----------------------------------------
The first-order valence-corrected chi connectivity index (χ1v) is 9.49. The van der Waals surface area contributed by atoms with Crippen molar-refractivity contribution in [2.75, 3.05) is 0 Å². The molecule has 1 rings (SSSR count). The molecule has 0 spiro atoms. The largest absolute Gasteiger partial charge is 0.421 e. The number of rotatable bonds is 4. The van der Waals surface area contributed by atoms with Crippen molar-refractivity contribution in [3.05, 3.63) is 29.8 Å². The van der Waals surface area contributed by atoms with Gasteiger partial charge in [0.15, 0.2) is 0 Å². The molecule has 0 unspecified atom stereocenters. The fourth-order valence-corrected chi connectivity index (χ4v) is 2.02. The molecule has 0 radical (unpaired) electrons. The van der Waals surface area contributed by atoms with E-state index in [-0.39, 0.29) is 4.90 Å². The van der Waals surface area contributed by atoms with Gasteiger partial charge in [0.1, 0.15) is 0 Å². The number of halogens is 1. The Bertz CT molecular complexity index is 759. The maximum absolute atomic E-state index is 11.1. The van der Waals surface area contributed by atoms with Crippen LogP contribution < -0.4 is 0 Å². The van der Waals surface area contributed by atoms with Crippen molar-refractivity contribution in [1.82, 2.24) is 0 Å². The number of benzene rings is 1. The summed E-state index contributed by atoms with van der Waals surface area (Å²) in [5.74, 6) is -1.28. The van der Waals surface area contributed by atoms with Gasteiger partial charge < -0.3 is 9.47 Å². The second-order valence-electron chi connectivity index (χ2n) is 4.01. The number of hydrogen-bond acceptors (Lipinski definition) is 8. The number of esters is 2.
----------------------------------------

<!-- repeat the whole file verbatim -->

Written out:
The first-order valence-corrected chi connectivity index (χ1v) is 9.49. The van der Waals surface area contributed by atoms with Crippen molar-refractivity contribution in [2.75, 3.05) is 0 Å². The molecule has 1 rings (SSSR count). The molecule has 0 spiro atoms. The largest absolute Gasteiger partial charge is 0.421 e. The number of rotatable bonds is 4. The van der Waals surface area contributed by atoms with Crippen molar-refractivity contribution in [3.05, 3.63) is 29.8 Å². The van der Waals surface area contributed by atoms with Gasteiger partial charge in [0.15, 0.2) is 0 Å². The molecule has 0 unspecified atom stereocenters. The fourth-order valence-corrected chi connectivity index (χ4v) is 2.02. The molecule has 0 radical (unpaired) electrons. The van der Waals surface area contributed by atoms with E-state index in [-0.39, 0.29) is 4.90 Å². The van der Waals surface area contributed by atoms with Gasteiger partial charge in [0.1, 0.15) is 0 Å². The number of halogens is 1. The Bertz CT molecular complexity index is 759. The maximum absolute atomic E-state index is 11.1. The van der Waals surface area contributed by atoms with Crippen LogP contribution < -0.4 is 0 Å². The van der Waals surface area contributed by atoms with Crippen molar-refractivity contribution in [1.82, 2.24) is 0 Å². The number of benzene rings is 1. The summed E-state index contributed by atoms with van der Waals surface area (Å²) in [5.74, 6) is -1.28. The van der Waals surface area contributed by atoms with Gasteiger partial charge < -0.3 is 9.47 Å². The second-order valence-electron chi connectivity index (χ2n) is 4.01. The number of hydrogen-bond acceptors (Lipinski definition) is 8. The number of esters is 2.